By Brian Locascio, Resounding Joy Music Therapist
Everyone who wakes up for work each morning and has to attend a staff meeting knows the experience of interacting with a variety of personalities and views while working towards the meeting’s common objectives. In these meetings, we may feel as though limited progress is being made or on the alternative side, a coworker offers a unique perspective that propels the project forward. What is a way that we can increase these unique perspectives and minimize the meetings that just don’t seem to be making traction?
Within recent years, the term “neurodivergent” and “neurodiversity” has begun to gain popularity within the healthcare profession.
What do these terms mean?
The terms “neurodivergent” and “neurodiversity” have expanded over time to include a variety of diagnoseis including Autism, Attention Deficit Hyperactivity Disorder (ADHD), Dyslexia, Tourette’s Syndrome (TS), and Dyspraxia, although, the definition is not currently standardized.
Where did “neurodivergent” and “neurodiversity” come from?
An Autistic Australian sociologist, Judy Singer, coined the term “neurodiversity in 1998 when referring to Austistic people at a conference.
Is there a name for those who are not neurodivergent?
Conversely, those whose brains process information within the societal “norm ” would be considered “neurotypical”
Are these terms a diagnosis?
No, neurodivergent and neurodiversity are umbrella terms classifying those who are not “neurotypical”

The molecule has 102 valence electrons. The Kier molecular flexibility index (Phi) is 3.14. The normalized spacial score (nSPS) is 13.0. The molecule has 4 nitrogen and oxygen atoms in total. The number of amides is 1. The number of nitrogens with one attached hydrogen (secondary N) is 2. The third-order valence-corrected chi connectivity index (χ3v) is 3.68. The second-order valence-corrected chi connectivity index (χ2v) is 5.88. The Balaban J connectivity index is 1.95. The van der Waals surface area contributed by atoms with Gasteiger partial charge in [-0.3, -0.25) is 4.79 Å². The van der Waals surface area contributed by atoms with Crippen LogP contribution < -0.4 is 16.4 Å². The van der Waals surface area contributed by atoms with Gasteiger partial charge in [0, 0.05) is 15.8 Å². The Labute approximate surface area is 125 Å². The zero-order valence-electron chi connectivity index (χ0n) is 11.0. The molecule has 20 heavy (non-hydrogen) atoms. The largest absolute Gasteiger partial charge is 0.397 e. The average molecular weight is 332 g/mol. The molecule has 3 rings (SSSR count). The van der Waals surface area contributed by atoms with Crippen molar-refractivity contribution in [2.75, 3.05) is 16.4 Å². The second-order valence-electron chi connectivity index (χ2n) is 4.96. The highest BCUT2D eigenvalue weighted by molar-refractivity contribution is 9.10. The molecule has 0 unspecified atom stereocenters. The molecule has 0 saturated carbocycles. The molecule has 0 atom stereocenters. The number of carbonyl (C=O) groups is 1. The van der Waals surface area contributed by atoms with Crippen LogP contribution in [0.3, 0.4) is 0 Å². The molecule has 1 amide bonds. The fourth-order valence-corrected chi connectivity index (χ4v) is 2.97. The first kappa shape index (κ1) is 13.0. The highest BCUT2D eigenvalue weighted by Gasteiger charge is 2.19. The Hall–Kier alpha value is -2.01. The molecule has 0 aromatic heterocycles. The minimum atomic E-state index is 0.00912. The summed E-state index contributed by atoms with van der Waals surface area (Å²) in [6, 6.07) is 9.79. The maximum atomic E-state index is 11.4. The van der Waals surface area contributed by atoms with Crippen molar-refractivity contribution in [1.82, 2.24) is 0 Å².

Is there a difference between cognitive disabilities and intellectual disabilities?
The terms cognitive and intellectual disabilities are often used interchangeably, however, there are distinct differences. Cognitive disabilities effect an individual’s process of learning, while intellectual disabilities affect an individual’s abilities to adapt to different situations.
So how many people in the US are neurodivergent by this definition?
An estimated 2.2% of adults in the US have Autism, 4.4% have ADHD, 15% have Dyslexia, 0.6% of children have TS, 2-6% have Dyspraxia, and 3-7% have Dyscalculia. Research by the CDC suggests 10.8% of people with a disability have a cognitive disability. With such a high prevalence, why is it that 21% of adults with cognitive disabilities are unemployed?
The hiring process has significant effects on neurodiverse individuals due to the search criteria for job applications being processed through digital programs like the applicant tracking system (ATS) and not accessing each unique individual until first passing this online assessment. Although those with neurodiverse backgrounds may be qualified and have the ability to be highly successful, they may have challenges with emotional intelligence, conforming to a standardized work structure, and networking. Hiring processes often hold the expectation of small talk, eye contact, and the presence of two or more interviewers in a room. Depending on the position, these aspects of a job may be required for the social expectations of the hiring process and workplace, but not necessarily have an impact on job performance.